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The Step-By-Step Self-Promotion Plan for Speakers Marketing is the single most important task any speaker performs.

By Wendy Keller

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The glamour of being paid to share what you know from the stage cannot be overstated. Imagine an audience jumping to their feet and bursting into applause as you say your last few words. You walk off the stage and a line of people is forming to tell you how wonderful you were and how much you changed their lives. The meeting planner – the person who arranged for you to be hired for this event – is beaming at you from the bottom of the steps. She slips you an envelope, gushing over your incredible performance. Inside, there is a check for thousands of dollars. It's all yours, in appreciation for the knowledge you just shared in such a compelling, engaging and clear manner. When you get back to your hotel room, you check your calendar to see where you'll be speaking next week. Los Angeles! Perfect! You've got friends to hang out with there. You flop backwards onto the comfy mattress. Life is good.

If that's not your reality yet, read on.

Marketing is the single most important task any speaker performs. In the beginning, you will be your own marketing department. Hiring someone else usually takes longer, with high costs and low return on investment. Eventually, speakers bureaus may represent you, but at the start (unless you're famous) getting them will be nearly impossible. A speakers bureau gets 25-30 percent of your gross, so until you're worth the investment they must make in promoting you chances are they won't take you on. That happens when your speaking fees total about $100,000 per year. I teach people how to get to that first $100,000 level in my speaker training webinars and courses. Below is an abridged version of the step-by-step speaker self-promotion plan I teach.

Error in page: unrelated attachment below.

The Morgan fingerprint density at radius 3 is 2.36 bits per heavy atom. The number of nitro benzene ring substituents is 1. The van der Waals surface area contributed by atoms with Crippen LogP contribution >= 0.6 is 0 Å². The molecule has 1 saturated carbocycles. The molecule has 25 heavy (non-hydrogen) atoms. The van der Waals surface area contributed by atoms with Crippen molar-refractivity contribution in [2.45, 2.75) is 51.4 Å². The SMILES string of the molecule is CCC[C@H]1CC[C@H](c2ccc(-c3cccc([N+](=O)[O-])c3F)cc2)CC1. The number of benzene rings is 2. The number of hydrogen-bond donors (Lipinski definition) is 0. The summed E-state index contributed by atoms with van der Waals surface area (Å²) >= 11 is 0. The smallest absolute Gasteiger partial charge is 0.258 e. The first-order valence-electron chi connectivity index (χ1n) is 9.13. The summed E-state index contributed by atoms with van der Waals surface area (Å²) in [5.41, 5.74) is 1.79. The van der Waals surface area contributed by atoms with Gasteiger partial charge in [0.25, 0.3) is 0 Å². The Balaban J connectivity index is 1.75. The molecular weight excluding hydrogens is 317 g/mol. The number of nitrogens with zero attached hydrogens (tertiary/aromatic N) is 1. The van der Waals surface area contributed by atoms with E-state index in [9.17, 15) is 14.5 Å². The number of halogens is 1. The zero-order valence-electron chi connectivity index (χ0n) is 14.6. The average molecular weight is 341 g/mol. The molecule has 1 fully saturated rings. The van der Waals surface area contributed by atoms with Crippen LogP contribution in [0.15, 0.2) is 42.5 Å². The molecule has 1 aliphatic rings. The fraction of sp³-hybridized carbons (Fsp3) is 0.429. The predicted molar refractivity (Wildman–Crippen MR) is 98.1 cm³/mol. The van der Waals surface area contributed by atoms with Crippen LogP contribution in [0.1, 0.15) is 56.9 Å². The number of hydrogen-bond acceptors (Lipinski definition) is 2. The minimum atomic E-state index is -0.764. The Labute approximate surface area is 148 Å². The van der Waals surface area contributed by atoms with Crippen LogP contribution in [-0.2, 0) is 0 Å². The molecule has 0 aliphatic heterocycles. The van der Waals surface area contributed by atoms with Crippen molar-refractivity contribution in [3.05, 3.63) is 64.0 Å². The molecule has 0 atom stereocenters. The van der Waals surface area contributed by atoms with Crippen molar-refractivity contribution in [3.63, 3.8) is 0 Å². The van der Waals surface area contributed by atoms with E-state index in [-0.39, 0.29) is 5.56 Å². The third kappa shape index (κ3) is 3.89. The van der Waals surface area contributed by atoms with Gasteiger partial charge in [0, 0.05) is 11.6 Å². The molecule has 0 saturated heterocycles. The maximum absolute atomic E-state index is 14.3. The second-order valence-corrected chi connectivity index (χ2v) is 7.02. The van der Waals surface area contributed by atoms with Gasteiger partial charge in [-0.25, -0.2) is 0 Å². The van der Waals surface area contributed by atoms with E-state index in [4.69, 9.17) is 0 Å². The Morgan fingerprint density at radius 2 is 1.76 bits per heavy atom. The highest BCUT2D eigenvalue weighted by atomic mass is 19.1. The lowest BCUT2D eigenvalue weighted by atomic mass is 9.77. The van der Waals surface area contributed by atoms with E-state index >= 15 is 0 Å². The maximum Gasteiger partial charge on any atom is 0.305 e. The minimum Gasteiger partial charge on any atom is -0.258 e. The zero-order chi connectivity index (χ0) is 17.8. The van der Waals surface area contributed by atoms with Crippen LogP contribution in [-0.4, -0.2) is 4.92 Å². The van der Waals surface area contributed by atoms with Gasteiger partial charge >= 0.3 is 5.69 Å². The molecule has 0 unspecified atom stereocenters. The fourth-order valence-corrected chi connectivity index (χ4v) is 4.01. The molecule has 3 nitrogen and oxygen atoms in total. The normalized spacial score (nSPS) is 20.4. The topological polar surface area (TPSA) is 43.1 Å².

1. Choose no more than 3 topics.

All of which should be a direct benefit to businesses, all loosely related. Businesses are where the money is in the speaking industry. If your topics are wildly divergent, e.g. "Customer Service, Sales and Executive Leadership", you sound like a Jack (or Jill) of all Trades, master of none.

Related: 7 Public Speaking Habits of Successful Entrepreneurs

2. Research the top 10-15 speakers already doing your topic.

How are you different, deeper, more interesting, more valuable to an audience?

3. Test and re-test your proposed content via social media.

If the general public likes what you say and how you say it, it will succeed as a speech topic. If they don't, you won't. Proctor & Gamble doesn't release a new product without research and development and market testing--neither should you!

4. Build a compelling, high end website.

You need to invest in looking like a superstar if you want to get booked for money. The competition is fierce! People who have their wife's brother build their website after work are going to find they wasted time. This is an appearance based business.